New Labor Protection Act to Introduce Changes to Employer Regulations

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Informed Counsel

August 23, 2017

A number of amendments have been introduced to Thailand’s Labor Protection Act (LPA) and are pending royal assent and publication in the Government Gazette. Notable changes include provisions aimed at protecting the benefits of specific groups or categories of employees, reducing requirements on registration of work rules by businesses, and protecting employees by helping them receive statutory severance at retirement. The details of each key change are outlined below.

The Ministry of Labor’s Wage Committee will be empowered with the authority not only to set minimum wages based on types of businesses, specific categories of work, and locations, but also to set minimum wages for specific groups (e.g., student employees, etc.), in order to encourage businesses to hire and to protect specific employees or categories of employees. 

Businesses with 10 or more employees will no longer be required to submit their work rules or amendments to work rules to the Director General of the Department of Labor Protection and Welfare or designee, in order to ease administrative burden. Businesses will still be required to:

  • Announce the implementation of the work rules within 15 days from the date on which the employer has 10 or more employees, or amended work rules;
  • Keep work rules or amendments to the work rules on the premises or at their office at all times; and
  • Openly post work rules or the amendments at the employees’ workplace (the employer may also post the work rules or amendments in electronic format for ease of access and review by employees).

Provisions on retirement have been introduced, with retirement deemed to be termination of employment. Thus, retiring employees will be entitled to receive statutory severance under any of the following conditions:

  • The employer’s work rules set a retirement age of 60 years and the employee reaches 60 years of age; or
  • The employer’s work rules or agreements do not set a retirement age and the employee reaches 60 years of age, would like to retire, and has informed the employer of their intent to retire.

The employer’s work rules or agreements set a retirement age above 60 years of age and the employee reaches 60 years of age, would like to retire, and has informed the employer of their intent to retire.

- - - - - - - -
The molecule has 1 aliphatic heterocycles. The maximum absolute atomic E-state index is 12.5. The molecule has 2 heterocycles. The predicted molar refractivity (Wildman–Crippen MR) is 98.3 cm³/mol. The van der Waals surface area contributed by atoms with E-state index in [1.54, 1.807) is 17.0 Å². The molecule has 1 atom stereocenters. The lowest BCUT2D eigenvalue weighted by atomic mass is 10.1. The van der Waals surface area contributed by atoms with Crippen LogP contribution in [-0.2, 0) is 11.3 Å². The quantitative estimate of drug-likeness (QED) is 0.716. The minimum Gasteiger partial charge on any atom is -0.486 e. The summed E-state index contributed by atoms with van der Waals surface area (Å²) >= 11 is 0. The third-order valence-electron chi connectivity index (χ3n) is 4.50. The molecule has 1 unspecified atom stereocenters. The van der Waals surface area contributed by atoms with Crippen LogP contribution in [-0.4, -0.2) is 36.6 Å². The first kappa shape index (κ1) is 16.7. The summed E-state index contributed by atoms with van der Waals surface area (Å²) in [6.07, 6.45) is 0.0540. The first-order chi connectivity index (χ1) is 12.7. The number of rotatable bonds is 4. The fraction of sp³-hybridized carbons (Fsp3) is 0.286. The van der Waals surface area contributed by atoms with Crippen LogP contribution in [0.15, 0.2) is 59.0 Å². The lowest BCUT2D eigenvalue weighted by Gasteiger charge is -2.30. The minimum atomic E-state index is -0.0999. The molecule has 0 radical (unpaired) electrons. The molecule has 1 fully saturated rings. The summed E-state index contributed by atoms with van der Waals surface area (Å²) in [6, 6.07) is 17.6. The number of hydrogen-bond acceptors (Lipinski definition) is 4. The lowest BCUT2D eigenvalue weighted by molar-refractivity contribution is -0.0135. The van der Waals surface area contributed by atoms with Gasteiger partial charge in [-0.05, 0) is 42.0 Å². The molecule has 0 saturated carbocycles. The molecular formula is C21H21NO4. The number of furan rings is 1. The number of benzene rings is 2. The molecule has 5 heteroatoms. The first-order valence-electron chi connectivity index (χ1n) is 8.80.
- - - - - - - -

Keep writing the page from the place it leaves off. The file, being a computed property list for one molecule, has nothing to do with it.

The new amendments also increase penalties for certain labor offenses, including those related to child labor protection, in an effort to deter exploitation of employees.

Once in force, it is expected that the new LPA will effectively address the following important challenges in the current LPA:

  • The Wage Committee may only set minimum wages based on types of businesses, specific categories of work, and locations, but is not authorized to set a minimum wage for specific groups of employees, thus excluding certain groups from receiving fair minimum wages.
  • Work rules and amendments to work results must be submitted by employers to the Department of Labor Protection and Welfare, creating an administrative burden both for employers submitting documents and for government officers receiving them.
  • There are no provisions on retirement, and retirement terms in the workplace therefore depend on work rules and agreements between employers and employees. In practice, some employers had tried to avoid paying severance by asking employees to voluntarily resign when the employees reached retirement age under the work rules or agreement. Compounding the problem is the fact that some companies have not set a retirement age for employees in their work rules. In other cases, employers applied a retirement age greater than 60 years of age, and when some older employees had physical problems and could not work, they had to resign, or even passed away before reaching retirement age. Under these circumstances, the employees did not receive statutory severance.

The amendments in the new LPA appear to be highly beneficial to both employers and employees. Nonetheless, employers in Thailand may wish to review their existing policies for compliance as the new provisions are likely to take effect in the very near future.